New award to boost social entrepreneurship initiatives in Asean region

The Asean Social Impact Award is inspired by the charitable initiatives of the late Dr Ee Peng Liang.
The Asean Social Impact Award is inspired by the charitable initiatives of the late Dr Ee Peng Liang. PHOTO: THE EE FAMILY

SINGAPORE - A new social entrepreneurship award was launched on Monday (May 8) to recognise individuals from social organisations and philanthropists who have made a positive difference for the disadvantaged - not just in Singapore, but in the Asean region.

The Asean Social Impact Award, launched by the National University of Singapore's (NUS) department of social work, is inspired by the charitable initiatives of the late Dr Ee Peng Liang - also known as the "father of charity". Dr Ee was a businessman who founded various charity organisations, such as Community Chest and Singapore Council for Social Service.

"Having an actual practitioner is the best example to express the message we want to give," said Mr Stanley Tan, chairman of the award. "By highlighting an individual who has walked the journey, it will be far more inspirational and a bigger encouragement to those who are currently doing (social work)."

The award is open to candidates of all ages and nationalities who work with marginalised groups in Asean and have made an impact in this area for at least three years.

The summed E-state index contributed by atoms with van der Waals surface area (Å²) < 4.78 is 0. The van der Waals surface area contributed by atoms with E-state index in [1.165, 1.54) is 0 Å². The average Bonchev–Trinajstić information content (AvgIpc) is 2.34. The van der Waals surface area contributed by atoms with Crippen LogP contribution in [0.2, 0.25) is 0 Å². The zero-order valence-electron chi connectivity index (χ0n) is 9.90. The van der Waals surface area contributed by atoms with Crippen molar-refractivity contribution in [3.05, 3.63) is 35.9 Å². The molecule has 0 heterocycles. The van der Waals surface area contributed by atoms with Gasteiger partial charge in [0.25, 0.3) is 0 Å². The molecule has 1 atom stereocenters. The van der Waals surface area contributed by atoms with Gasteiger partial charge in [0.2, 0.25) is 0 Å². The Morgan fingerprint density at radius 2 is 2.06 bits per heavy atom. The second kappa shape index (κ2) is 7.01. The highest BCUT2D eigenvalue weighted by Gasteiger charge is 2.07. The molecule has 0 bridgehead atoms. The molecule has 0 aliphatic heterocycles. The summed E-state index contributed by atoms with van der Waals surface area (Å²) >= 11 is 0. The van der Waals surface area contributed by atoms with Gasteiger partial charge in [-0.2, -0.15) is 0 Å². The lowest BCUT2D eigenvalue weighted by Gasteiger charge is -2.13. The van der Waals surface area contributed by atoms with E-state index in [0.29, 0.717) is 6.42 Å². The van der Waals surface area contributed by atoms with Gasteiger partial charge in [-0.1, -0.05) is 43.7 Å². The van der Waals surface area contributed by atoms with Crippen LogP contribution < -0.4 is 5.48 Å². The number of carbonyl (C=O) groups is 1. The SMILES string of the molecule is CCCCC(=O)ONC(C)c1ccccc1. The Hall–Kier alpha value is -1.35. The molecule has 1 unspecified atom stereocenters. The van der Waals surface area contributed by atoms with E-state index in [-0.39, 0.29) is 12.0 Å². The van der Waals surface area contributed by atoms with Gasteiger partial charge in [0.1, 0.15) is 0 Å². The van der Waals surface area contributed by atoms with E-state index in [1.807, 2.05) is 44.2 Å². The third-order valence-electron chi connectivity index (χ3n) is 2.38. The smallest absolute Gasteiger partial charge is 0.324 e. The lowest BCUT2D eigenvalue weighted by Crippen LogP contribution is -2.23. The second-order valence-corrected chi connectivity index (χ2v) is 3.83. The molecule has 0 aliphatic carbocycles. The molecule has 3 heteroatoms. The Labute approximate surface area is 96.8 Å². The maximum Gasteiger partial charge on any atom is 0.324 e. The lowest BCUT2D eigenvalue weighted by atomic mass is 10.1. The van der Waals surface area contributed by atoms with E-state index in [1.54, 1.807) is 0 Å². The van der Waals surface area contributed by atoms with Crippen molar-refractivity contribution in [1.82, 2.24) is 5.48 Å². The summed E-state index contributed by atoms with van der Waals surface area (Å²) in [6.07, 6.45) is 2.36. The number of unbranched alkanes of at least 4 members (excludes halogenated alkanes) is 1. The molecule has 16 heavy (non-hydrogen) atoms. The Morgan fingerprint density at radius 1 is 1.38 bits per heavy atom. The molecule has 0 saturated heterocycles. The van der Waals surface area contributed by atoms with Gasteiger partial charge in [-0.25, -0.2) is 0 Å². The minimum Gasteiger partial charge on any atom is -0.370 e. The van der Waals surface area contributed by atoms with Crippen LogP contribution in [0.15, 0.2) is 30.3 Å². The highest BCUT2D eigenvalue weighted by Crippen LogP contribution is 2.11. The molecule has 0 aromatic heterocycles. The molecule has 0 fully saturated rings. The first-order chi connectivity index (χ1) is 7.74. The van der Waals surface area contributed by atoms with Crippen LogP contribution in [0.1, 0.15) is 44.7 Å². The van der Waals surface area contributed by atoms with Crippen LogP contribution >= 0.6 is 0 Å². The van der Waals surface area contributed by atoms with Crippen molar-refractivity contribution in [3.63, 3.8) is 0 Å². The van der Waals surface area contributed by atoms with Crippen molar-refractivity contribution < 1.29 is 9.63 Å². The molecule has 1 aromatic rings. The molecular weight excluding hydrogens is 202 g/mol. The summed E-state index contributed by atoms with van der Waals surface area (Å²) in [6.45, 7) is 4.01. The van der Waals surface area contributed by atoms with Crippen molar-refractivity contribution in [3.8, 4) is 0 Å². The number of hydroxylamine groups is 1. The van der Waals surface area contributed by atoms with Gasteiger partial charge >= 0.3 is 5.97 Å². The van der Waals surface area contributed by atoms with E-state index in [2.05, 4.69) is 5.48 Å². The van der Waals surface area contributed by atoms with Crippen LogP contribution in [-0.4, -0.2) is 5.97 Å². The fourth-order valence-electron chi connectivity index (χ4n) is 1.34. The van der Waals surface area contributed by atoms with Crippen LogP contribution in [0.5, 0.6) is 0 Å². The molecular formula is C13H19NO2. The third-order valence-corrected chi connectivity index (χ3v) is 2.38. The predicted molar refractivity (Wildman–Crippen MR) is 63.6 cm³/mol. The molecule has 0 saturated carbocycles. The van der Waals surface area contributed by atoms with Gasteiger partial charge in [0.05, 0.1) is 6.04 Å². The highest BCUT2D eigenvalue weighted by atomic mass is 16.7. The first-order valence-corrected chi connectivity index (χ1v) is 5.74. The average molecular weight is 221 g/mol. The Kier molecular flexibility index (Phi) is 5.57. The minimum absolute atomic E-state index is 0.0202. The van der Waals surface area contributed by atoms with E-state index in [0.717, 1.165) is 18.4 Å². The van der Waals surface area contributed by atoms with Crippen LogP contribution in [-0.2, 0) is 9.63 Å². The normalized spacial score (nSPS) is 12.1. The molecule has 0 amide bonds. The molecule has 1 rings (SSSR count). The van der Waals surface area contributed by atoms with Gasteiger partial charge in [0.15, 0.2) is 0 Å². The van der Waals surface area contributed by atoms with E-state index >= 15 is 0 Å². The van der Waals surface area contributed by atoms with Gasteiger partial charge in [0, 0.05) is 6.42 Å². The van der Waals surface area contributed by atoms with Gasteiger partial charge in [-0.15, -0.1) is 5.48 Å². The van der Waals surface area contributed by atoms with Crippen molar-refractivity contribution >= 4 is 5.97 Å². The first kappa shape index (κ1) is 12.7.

Some 120 applications are expected the first year of the award, which is organised by the Asia Philanthropy Circle (APC), Ashoka Innovators for the Public and NUS' department of social work, and supported by the Ee Peng Liang Memorial Fund.

Five finalists will be shortlisted based on the scale of social impact achieved, entrepreneurial quality, innovation quality and sustainability. The judging panel will include philanthropists and other individuals from across Asean.

The top three will receive up to $50,000 each to help bolster their social entrepreneurial work.

"There are many philanthropists with great passion and commitment but lack resources and understanding. We want to empower them, connect them to mentors and resources, and enable them to come collectively to help (marginalised) groups," said Mr Tan, who is also the chairman of APC.

Yet another challenge facing the social service sector is that of resource constraints, in terms of funding and support.That is why effective and cost efficient ways to carry out social work have to be explored, said Dr S. Vasoo, associate professorial fellow of the NUS department of social work, which launched the award.

"It is critical for us to explore more appropriate and realistic approaches to deliver helpful and useful services for communities to benefit," added Dr Vasoo, who is also the chairman of the Ee Peng Liang Memorial Fund.